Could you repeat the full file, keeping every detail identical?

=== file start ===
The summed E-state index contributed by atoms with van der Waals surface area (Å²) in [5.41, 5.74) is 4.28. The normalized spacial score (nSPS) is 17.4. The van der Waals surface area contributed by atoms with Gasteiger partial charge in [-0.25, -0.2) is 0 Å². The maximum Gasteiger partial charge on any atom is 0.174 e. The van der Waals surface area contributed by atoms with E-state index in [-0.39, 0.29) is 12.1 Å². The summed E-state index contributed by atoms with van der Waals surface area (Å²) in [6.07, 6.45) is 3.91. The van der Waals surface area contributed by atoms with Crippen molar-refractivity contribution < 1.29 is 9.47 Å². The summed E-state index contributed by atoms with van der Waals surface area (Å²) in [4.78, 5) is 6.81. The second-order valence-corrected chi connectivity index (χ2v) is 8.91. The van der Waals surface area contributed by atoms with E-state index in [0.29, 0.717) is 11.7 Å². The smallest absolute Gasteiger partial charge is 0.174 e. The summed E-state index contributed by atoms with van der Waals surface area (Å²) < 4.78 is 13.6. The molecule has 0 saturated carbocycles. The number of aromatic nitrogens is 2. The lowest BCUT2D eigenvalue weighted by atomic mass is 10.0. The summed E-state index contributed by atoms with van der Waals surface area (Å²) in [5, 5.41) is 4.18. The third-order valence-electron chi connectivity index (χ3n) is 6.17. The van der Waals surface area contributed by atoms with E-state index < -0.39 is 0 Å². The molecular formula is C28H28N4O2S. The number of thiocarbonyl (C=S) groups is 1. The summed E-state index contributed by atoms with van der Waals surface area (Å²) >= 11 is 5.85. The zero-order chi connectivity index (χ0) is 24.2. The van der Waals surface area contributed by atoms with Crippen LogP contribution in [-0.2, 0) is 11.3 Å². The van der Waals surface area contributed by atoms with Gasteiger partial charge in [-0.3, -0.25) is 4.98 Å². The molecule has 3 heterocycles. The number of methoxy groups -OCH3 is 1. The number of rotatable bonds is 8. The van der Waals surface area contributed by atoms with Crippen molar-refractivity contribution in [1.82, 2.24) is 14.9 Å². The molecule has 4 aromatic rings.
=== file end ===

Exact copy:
The summed E-state index contributed by atoms with van der Waals surface area (Å²) in [5.41, 5.74) is 4.28. The normalized spacial score (nSPS) is 17.4. The van der Waals surface area contributed by atoms with Gasteiger partial charge in [-0.25, -0.2) is 0 Å². The maximum Gasteiger partial charge on any atom is 0.174 e. The van der Waals surface area contributed by atoms with E-state index in [-0.39, 0.29) is 12.1 Å². The summed E-state index contributed by atoms with van der Waals surface area (Å²) in [6.07, 6.45) is 3.91. The van der Waals surface area contributed by atoms with Crippen molar-refractivity contribution < 1.29 is 9.47 Å². The summed E-state index contributed by atoms with van der Waals surface area (Å²) in [4.78, 5) is 6.81. The second-order valence-corrected chi connectivity index (χ2v) is 8.91. The van der Waals surface area contributed by atoms with E-state index in [0.29, 0.717) is 11.7 Å². The smallest absolute Gasteiger partial charge is 0.174 e. The summed E-state index contributed by atoms with van der Waals surface area (Å²) < 4.78 is 13.6. The molecule has 0 saturated carbocycles. The number of aromatic nitrogens is 2. The lowest BCUT2D eigenvalue weighted by atomic mass is 10.0. The summed E-state index contributed by atoms with van der Waals surface area (Å²) in [5, 5.41) is 4.18. The third-order valence-electron chi connectivity index (χ3n) is 6.17. The van der Waals surface area contributed by atoms with E-state index < -0.39 is 0 Å². The molecular formula is C28H28N4O2S. The number of thiocarbonyl (C=S) groups is 1. The summed E-state index contributed by atoms with van der Waals surface area (Å²) >= 11 is 5.85. The zero-order chi connectivity index (χ0) is 24.2. The van der Waals surface area contributed by atoms with Crippen LogP contribution in [-0.2, 0) is 11.3 Å². The van der Waals surface area contributed by atoms with Gasteiger partial charge in [-0.3, -0.25) is 4.98 Å². The molecule has 3 heterocycles. The number of methoxy groups -OCH3 is 1. The number of rotatable bonds is 8. The van der Waals surface area contributed by atoms with Crippen molar-refractivity contribution in [1.82, 2.24) is 14.9 Å². The molecule has 4 aromatic rings.